Amica is a new initiative supported by the Australian Government. It is designed to assist couples to resolve their parenting and/or financial issues following separation. It is a great initiative for couples who can “get along” as they come apart. For others, it is less helpful.
According to the website, Amica:
- provides separating couples with a user-friendly platform to work out and record parenting arrangements that work for their family.
- uses artificial intelligence to make suggestions about dividing money and property (considering legal principles) based on the information that is entered by the parties.
The website claims that Amica “should suit most separating couples”. These are some of the situations listed where Amica is not going to be suitable:
- There is a Family Violence Restraining Order in place between the parties.
- A limitation period will expire in the next 3 months.
- There is a genuine dispute about the validity of the relationship.
- One of the parties to a relationship or marriage is on a visa or seeking a visa which is dependent on their relationship with their partner.
- There are any existing court orders in place about parenting arrangements for any children of the relationship.
- There are ongoing cases or allegations in any court involving family law, child support, family violence or child welfare that involve either parent, or a child of the relationship.
- One of the parties wishes to relocate with a child of the relationship.
- Either party wishes to divide superannuation.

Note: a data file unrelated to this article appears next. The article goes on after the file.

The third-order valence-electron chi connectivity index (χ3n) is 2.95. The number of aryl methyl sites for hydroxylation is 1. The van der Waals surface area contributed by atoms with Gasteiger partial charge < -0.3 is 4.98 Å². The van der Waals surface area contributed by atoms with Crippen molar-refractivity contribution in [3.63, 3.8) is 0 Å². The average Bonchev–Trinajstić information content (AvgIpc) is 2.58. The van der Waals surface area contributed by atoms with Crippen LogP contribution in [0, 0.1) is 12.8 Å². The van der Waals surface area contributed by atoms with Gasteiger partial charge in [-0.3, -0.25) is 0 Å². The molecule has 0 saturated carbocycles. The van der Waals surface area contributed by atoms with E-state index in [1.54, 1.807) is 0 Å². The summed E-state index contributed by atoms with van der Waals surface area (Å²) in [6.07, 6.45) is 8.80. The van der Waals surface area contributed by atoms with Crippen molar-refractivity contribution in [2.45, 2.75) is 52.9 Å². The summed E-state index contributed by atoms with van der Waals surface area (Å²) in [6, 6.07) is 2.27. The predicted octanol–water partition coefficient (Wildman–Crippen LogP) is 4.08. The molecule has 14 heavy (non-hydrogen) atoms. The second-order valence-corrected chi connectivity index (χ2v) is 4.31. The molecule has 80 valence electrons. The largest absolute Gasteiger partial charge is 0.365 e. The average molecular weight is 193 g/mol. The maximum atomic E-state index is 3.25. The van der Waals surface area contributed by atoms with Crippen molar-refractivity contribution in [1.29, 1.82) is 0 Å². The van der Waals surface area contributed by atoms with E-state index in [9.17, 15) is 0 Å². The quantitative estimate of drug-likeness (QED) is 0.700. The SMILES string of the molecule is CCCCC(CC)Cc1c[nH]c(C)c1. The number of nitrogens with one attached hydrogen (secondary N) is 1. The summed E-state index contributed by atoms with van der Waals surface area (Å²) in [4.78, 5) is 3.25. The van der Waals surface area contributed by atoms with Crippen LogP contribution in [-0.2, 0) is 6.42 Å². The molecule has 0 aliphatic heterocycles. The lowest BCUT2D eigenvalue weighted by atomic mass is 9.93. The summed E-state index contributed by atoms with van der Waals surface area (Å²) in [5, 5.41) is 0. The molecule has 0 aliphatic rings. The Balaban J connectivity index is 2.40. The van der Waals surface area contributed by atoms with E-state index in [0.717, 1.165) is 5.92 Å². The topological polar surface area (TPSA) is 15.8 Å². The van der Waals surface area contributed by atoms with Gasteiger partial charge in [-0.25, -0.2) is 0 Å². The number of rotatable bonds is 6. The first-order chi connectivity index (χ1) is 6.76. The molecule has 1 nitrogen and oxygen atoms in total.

- There are any genuine disputes over what is included in the property pool.
- Any property of the relationship has been disposed of (such as sold or transferred) without consent of both parties.
- There are caveats or charges lodged over any property in the property pool.
- Assets in the property pool are held in a company or trust.
- One party is a director of a company that forms part of the property pool.
- Where either party owns or partly owns property or other assets overseas.
- The property pool includes property which is also owned by a third party.
- Either party currently has bankruptcy proceedings against them, or if either party was bankrupt during the relationship, or if either party is an undischarged bankrupt.
While Amica appears to be a great initiative, it is not the end of family lawyers by AI. Amica does not give legal advice. In our experience, it is very rare to encounter a matter which does not involve at least one of the complicating factors listed above, making Amica unsuitable for most separating couples.
Importantly, even if a separating couple can reach agreement using Amica, it is not legally binding. All information exchanged between parties is done so on a “without prejudice” basis, meaning the information disclosed via Amica cannot be used in Court proceedings.
Here at Bowen Buchbinder Vilensky, we encourage our clients to reach an amicable resolution to their family law issue, whether it be divorce, parenting arrangements or property division.
To book an initial consultation with one of our experienced family lawyers, please get in touch. Alternatively, to get started online now, visit the BBV Legal Online System where you can enter your relationship details and receive information that is free, instant, personalised and helpful.